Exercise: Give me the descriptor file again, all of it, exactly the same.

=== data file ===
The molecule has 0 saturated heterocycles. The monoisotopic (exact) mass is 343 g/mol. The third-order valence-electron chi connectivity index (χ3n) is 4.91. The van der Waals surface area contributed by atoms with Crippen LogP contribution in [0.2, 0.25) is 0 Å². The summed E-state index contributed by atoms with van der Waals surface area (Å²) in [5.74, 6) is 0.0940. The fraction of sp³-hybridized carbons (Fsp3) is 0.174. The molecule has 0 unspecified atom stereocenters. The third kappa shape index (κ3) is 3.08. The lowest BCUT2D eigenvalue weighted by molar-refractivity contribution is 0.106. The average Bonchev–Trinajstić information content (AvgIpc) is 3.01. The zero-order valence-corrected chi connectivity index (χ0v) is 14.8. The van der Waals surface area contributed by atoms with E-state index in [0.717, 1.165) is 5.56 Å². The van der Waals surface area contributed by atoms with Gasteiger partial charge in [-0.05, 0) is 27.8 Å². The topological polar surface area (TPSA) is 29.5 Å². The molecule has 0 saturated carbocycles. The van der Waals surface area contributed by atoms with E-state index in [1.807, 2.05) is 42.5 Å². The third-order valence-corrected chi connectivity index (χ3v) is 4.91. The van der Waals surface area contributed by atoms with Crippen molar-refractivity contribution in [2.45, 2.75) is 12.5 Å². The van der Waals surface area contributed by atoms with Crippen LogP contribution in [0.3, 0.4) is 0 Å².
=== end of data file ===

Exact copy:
The molecule has 0 saturated heterocycles. The monoisotopic (exact) mass is 343 g/mol. The third-order valence-electron chi connectivity index (χ3n) is 4.91. The van der Waals surface area contributed by atoms with Crippen LogP contribution in [0.2, 0.25) is 0 Å². The summed E-state index contributed by atoms with van der Waals surface area (Å²) in [5.74, 6) is 0.0940. The fraction of sp³-hybridized carbons (Fsp3) is 0.174. The molecule has 0 unspecified atom stereocenters. The third kappa shape index (κ3) is 3.08. The lowest BCUT2D eigenvalue weighted by molar-refractivity contribution is 0.106. The average Bonchev–Trinajstić information content (AvgIpc) is 3.01. The zero-order valence-corrected chi connectivity index (χ0v) is 14.8. The van der Waals surface area contributed by atoms with E-state index in [0.717, 1.165) is 5.56 Å². The van der Waals surface area contributed by atoms with Gasteiger partial charge in [-0.05, 0) is 27.8 Å². The topological polar surface area (TPSA) is 29.5 Å². The molecule has 0 saturated carbocycles. The van der Waals surface area contributed by atoms with E-state index in [1.807, 2.05) is 42.5 Å². The third-order valence-corrected chi connectivity index (χ3v) is 4.91. The van der Waals surface area contributed by atoms with Crippen molar-refractivity contribution in [2.45, 2.75) is 12.5 Å². The van der Waals surface area contributed by atoms with Crippen LogP contribution in [0.3, 0.4) is 0 Å².